Brackets in ES6 JavaScript

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I'm desperate for someone to give me just some concise information about when I should use which brackets where and why in JS ES6. I know the basics but when we start talking about arrow syntax I just lose it and then can't see why we're wrapping braces in brackets etc... I feel like in order to truly understand why we lay things out the way we do I need to first understand what all of the use cases are for both {} and ().

For example. I'm really struggling to work out syntax like this:

const func = (obj) => { console.log(obj.a) }  func({a: "blue"})  

It's the func({a: "blue"}) part I'm struggling with here.

Here's another example:

makeSound({     a: "bark",     b: 2,     c: "hiss" })  function makeSound(options) console.log("the" + options.a + "was a " + options.c) 

I don't know what to make of this. What are we doing at the top with makeSound? I can see we're making an object but then why aren't we just declaring it as a variable with standard let makeSound = {}. What are we actually doing here? Is makeSound nothing untill we make it into a function further down the code?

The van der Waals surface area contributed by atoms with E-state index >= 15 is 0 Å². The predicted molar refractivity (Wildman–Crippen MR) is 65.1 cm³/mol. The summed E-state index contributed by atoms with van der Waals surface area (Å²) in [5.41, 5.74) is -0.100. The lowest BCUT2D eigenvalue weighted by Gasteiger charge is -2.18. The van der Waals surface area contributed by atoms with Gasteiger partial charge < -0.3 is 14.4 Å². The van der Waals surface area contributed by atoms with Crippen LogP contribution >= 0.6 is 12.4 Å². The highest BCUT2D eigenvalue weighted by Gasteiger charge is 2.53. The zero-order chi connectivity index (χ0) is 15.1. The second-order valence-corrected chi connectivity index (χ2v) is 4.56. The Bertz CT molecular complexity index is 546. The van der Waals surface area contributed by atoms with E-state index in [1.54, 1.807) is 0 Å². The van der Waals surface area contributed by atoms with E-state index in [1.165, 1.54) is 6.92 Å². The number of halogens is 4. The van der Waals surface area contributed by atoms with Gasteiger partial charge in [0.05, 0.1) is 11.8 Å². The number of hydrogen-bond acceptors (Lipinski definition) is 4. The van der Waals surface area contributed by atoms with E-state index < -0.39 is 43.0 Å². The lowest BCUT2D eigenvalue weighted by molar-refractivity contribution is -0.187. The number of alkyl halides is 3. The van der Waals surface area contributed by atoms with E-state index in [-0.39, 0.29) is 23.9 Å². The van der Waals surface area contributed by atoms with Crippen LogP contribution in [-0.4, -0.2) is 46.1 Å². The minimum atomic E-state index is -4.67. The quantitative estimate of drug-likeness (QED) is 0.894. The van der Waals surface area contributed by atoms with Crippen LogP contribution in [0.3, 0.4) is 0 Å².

I understand your confusion as there are quite a lot of curly braces indeed!

First, objects. You define an object using brackets like this.

const obj = { a: 1 }; 

But you can also define an object inline, directly in a function argument list, using an object literal like this:

myFunc({ a: 1 }); // same as myFunc(obj); 

Then you have arrow functions.

Their bodies is defined using curly braces too, just as regular functions, in which case you have to use the return keyword if you want to return a value from your function:

const myFunc = (arg) => { return 'hello ' + arg; } 

However, arrow function also support implicit return, if you omit the curly braces, the return value will be implicit:

const myFunc = (arg) => 'hello ' + arg; 

Now, you can also use the curly braces for desctructuring assignment. For example:

const { a } = { a: 1 }; 

Here the desctructuring happens to the left of = and it allows you to extract properties from objects and assign them to variables.

You can also use object destructuring in function arguments, to access specific properties, like so:

const myFunc = ({ name }) => 'Hello ' + name; 

This is equivalent to:

const myFunc = (person) => 'Hello ' +; 

And you could call this function with an object literal like this:

myFunc({ name: 'Jo' }); 


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